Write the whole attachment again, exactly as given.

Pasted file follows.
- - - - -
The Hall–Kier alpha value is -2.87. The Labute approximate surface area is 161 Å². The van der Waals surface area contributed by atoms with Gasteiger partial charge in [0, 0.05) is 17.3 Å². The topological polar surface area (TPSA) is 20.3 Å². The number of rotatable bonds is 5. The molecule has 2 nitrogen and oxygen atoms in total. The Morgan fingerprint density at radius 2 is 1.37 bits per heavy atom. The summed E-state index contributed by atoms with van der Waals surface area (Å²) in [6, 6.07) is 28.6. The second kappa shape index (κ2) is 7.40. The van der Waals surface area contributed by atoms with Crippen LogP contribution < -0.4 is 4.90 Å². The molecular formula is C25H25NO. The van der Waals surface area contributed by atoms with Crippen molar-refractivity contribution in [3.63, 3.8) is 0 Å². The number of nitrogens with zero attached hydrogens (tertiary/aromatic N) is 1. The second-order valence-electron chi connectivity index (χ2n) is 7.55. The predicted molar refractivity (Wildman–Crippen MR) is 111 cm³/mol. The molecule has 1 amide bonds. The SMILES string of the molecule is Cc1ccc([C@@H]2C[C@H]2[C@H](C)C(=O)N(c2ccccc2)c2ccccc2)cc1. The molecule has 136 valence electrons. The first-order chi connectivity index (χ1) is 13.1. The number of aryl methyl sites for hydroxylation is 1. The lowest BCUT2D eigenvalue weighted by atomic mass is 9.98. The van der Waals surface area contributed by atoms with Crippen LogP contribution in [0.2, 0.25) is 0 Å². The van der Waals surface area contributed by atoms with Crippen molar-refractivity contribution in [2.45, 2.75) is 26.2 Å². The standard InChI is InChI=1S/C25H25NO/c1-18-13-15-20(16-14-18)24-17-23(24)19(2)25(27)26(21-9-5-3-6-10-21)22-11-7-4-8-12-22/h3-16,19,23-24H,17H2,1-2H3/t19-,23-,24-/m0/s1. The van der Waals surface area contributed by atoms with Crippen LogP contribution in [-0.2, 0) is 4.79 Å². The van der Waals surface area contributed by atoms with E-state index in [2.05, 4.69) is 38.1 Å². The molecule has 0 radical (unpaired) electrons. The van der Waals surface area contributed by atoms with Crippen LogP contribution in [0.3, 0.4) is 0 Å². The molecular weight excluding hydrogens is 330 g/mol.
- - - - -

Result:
The Hall–Kier alpha value is -2.87. The Labute approximate surface area is 161 Å². The van der Waals surface area contributed by atoms with Gasteiger partial charge in [0, 0.05) is 17.3 Å². The topological polar surface area (TPSA) is 20.3 Å². The number of rotatable bonds is 5. The molecule has 2 nitrogen and oxygen atoms in total. The Morgan fingerprint density at radius 2 is 1.37 bits per heavy atom. The summed E-state index contributed by atoms with van der Waals surface area (Å²) in [6, 6.07) is 28.6. The second kappa shape index (κ2) is 7.40. The van der Waals surface area contributed by atoms with Crippen LogP contribution < -0.4 is 4.90 Å². The molecular formula is C25H25NO. The van der Waals surface area contributed by atoms with Crippen molar-refractivity contribution in [3.63, 3.8) is 0 Å². The number of nitrogens with zero attached hydrogens (tertiary/aromatic N) is 1. The second-order valence-electron chi connectivity index (χ2n) is 7.55. The predicted molar refractivity (Wildman–Crippen MR) is 111 cm³/mol. The molecule has 1 amide bonds. The SMILES string of the molecule is Cc1ccc([C@@H]2C[C@H]2[C@H](C)C(=O)N(c2ccccc2)c2ccccc2)cc1. The molecule has 136 valence electrons. The first-order chi connectivity index (χ1) is 13.1. The number of aryl methyl sites for hydroxylation is 1. The lowest BCUT2D eigenvalue weighted by atomic mass is 9.98. The van der Waals surface area contributed by atoms with Crippen LogP contribution in [0.2, 0.25) is 0 Å². The van der Waals surface area contributed by atoms with Crippen molar-refractivity contribution in [2.45, 2.75) is 26.2 Å². The standard InChI is InChI=1S/C25H25NO/c1-18-13-15-20(16-14-18)24-17-23(24)19(2)25(27)26(21-9-5-3-6-10-21)22-11-7-4-8-12-22/h3-16,19,23-24H,17H2,1-2H3/t19-,23-,24-/m0/s1. The van der Waals surface area contributed by atoms with Crippen LogP contribution in [-0.2, 0) is 4.79 Å². The van der Waals surface area contributed by atoms with E-state index in [2.05, 4.69) is 38.1 Å². The molecule has 0 radical (unpaired) electrons. The van der Waals surface area contributed by atoms with Crippen LogP contribution in [0.3, 0.4) is 0 Å². The molecular weight excluding hydrogens is 330 g/mol.